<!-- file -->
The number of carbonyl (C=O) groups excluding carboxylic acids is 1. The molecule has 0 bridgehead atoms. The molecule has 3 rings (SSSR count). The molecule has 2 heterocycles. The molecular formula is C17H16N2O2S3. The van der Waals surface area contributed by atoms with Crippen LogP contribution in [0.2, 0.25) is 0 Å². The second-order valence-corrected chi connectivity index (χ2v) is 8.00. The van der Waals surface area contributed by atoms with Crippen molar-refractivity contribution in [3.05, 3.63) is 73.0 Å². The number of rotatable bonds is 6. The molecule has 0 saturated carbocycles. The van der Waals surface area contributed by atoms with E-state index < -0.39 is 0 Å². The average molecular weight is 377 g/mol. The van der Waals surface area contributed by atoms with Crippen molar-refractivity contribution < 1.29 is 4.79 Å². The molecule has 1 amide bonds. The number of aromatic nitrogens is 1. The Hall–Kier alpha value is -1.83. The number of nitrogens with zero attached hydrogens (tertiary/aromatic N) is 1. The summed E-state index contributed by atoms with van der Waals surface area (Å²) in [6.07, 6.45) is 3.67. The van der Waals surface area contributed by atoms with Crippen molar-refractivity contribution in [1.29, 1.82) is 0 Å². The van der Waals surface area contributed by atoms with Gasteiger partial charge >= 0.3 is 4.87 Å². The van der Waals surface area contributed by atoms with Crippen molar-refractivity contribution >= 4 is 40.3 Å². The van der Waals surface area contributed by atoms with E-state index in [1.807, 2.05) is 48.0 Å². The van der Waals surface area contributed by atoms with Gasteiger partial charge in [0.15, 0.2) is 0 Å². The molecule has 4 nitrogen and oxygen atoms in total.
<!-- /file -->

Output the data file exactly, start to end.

The number of carbonyl (C=O) groups excluding carboxylic acids is 1. The molecule has 0 bridgehead atoms. The molecule has 3 rings (SSSR count). The molecule has 2 heterocycles. The molecular formula is C17H16N2O2S3. The van der Waals surface area contributed by atoms with Crippen LogP contribution in [0.2, 0.25) is 0 Å². The second-order valence-corrected chi connectivity index (χ2v) is 8.00. The van der Waals surface area contributed by atoms with Crippen molar-refractivity contribution in [3.05, 3.63) is 73.0 Å². The number of rotatable bonds is 6. The molecule has 0 saturated carbocycles. The van der Waals surface area contributed by atoms with E-state index < -0.39 is 0 Å². The average molecular weight is 377 g/mol. The van der Waals surface area contributed by atoms with Crippen molar-refractivity contribution < 1.29 is 4.79 Å². The molecule has 1 amide bonds. The number of aromatic nitrogens is 1. The Hall–Kier alpha value is -1.83. The number of nitrogens with zero attached hydrogens (tertiary/aromatic N) is 1. The summed E-state index contributed by atoms with van der Waals surface area (Å²) in [6.07, 6.45) is 3.67. The van der Waals surface area contributed by atoms with Crippen molar-refractivity contribution in [1.29, 1.82) is 0 Å². The van der Waals surface area contributed by atoms with Gasteiger partial charge >= 0.3 is 4.87 Å². The van der Waals surface area contributed by atoms with Crippen molar-refractivity contribution >= 4 is 40.3 Å². The van der Waals surface area contributed by atoms with E-state index in [1.807, 2.05) is 48.0 Å². The van der Waals surface area contributed by atoms with Gasteiger partial charge in [0.15, 0.2) is 0 Å². The molecule has 4 nitrogen and oxygen atoms in total.